courtesy of Newport Wireless Mesh

For many Vermonters, a broadband connection to the internet is an essential facet of 21st century life, and yet there are some who can't afford it. A group in Newport is organizing a wireless network that will offer high-speed internet access at a price that low-income residents of the city can afford.

The Vermont Telephone Company V-Tel is looking at some fast-approaching deadlines to complete a statewide wireless broadband network.

A&D Klumb Environmental / VTel

Vermont is the largest per-capita recipient of federal funds for broadband expansion, with much of the money going to the Springfield-based Vermont Telephone Company (VTel) to build a statewide wireless broadband network.

The build-out is aided by a state law that makes it possible to circumvent local zoning laws to erect telecommunications towers — and Calais is the latest community to confront the tension between local control and state’s desire to expand broadband service.

Toby Talbot / AP File

Vermont’s Public Service Department has long overseen the state’s energy and telecommunications policy. Not long ago that involved keeping tabs on telephone service and electric rates.

But today, renewable energy development, the closing of Vermont Yankee and the importance of broadband present new challenges to the department.

The legislature this year set new broadband goals for the state, including an ambitious 10-year objective that would essentially require fiber optic broadband to every Vermont address by the end of 2024.

The Public Service Department now says reaching the goal would cost nearly $1 billion.

Steve Zind / VPR

Much has been made of Vermont’s efforts to extend broadband service to every resident.

But the service isn’t much good unless it’s used, and despite nearly universal broadband coverage, a significant number of Vermonters lack the digital skills to take advantage of it.

Six Vermont communities will benefit from a state program designed improve broadband service to businesses. 

The Vermont Telecommunications Authority’s Business Broadband Improvement Districts program will fund two projects to bring fiber optic service to parts of Braintree, Brookfield, Putney, North Randolph, Pomfret and Sharon.

The VTA will use state money provided under the 2010 Backroads Broadband legislation to construct the open access fiber. 

The FCC defines “entry level” broadband speed as 4 megabits download, 1 megabit up. 

In Vermont, more than 20 percent of addresses with broadband access cannot connect at those speeds. There are also those who don’t have access to broadband at any speed.

The state is in the process of developing a new statewide telecommunications plan. It’s a chance for the state to set coverage goals for services like high-speed internet, cellular coverage and broadband and to figure out how to make the market for those services work in a rural area.

VPR’s Steve Zind has been reporting on these issues and spoke with Vermont Edition about what he's found.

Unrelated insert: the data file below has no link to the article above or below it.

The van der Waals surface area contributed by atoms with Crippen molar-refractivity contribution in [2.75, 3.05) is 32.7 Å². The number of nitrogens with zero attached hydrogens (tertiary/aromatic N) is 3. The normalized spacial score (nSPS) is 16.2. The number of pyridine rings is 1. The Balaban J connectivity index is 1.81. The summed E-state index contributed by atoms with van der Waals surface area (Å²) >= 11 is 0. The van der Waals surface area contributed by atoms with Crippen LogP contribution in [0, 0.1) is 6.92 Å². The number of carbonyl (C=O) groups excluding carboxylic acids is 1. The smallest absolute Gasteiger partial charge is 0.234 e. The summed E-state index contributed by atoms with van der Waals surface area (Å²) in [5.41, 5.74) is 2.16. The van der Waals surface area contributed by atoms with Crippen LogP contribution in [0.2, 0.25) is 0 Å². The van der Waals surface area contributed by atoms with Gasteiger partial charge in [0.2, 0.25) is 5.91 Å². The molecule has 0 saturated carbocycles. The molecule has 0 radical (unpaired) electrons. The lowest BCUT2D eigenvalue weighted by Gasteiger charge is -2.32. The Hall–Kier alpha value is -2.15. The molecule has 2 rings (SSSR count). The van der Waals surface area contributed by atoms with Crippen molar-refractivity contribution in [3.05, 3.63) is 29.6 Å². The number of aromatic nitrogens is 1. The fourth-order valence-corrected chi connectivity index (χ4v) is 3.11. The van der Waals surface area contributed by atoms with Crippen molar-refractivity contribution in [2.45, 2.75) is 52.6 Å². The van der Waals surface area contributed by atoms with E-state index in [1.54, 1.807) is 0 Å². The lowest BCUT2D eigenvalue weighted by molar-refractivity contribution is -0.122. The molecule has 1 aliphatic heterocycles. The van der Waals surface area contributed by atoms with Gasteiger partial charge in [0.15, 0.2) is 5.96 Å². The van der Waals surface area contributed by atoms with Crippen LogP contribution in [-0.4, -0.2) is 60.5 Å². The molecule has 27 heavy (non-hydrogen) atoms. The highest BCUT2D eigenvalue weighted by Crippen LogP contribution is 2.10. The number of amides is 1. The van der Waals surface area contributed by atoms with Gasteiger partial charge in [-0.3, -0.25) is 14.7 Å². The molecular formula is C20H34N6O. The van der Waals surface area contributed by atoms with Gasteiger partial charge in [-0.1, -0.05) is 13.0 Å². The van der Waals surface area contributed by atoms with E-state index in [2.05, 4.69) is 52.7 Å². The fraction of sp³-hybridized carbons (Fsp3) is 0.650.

Broadband Initiative Tackles 'Last Mile'

Jan 27, 2014
Susan Keese / VPR

Gov. Peter Shumlin's assertion that high-speed Internet has reached 99 percent of the state has left some Vermonters wondering if they’ve been forgotten. That was the message from several rural southern Vermont towns at a meeting with the state’s telecommunications agency.

The Windham Regional Commission asked the Vermont Telecommunications Authority to meet with residents of the state’s southeast corner.  People from half a dozen towns gathered in Newfane, hoping for information on the roll-out of broadband and cell service in their communities.

State of Vermont
Vermont Center For Geographic Information - VCGI

There are still places in Vermont that don't have access to broadband Internet, and the Rutland County town of Chittenden is one of them. But that will soon change for parts of Chittenden, according to the Vermont Telecommunications Authority.

AP/Charles Krupa

Tues 7/30/13 at Noon & 7PM

Depending on where you are in Vermont, your access to the internet and the speed of that connection vary dramatically. Tuesday on Vermont Edition, we look at how widely available high-speed internet is here, and the efforts to connect the so-called "final miles."

Vermont Center For Geographic Information - VCGI

Vermont is again ranked as the state with the highest average internet speed according to the latest Akamai Quarterly State Of The Internet Report

In the past officials have cited the report as proof that Vermont is doing well in its broadband efforts, but there’s no shortage of people who are skeptical of the report’s findings based on their own broadband speeds.

“We have promised to have high speed internet access to every last mile by the end of 2013,”  declared Governor Peter Shumlin at a December, 2012 news conference.  It's a statement he's made numerous times.

Today, state officials are still promising that by the end of the year all Vermonters will have access to broadband internet.

As broadband has become more widely available, the state has continued to focus on those places with no high speed Internet in order to reach its goal.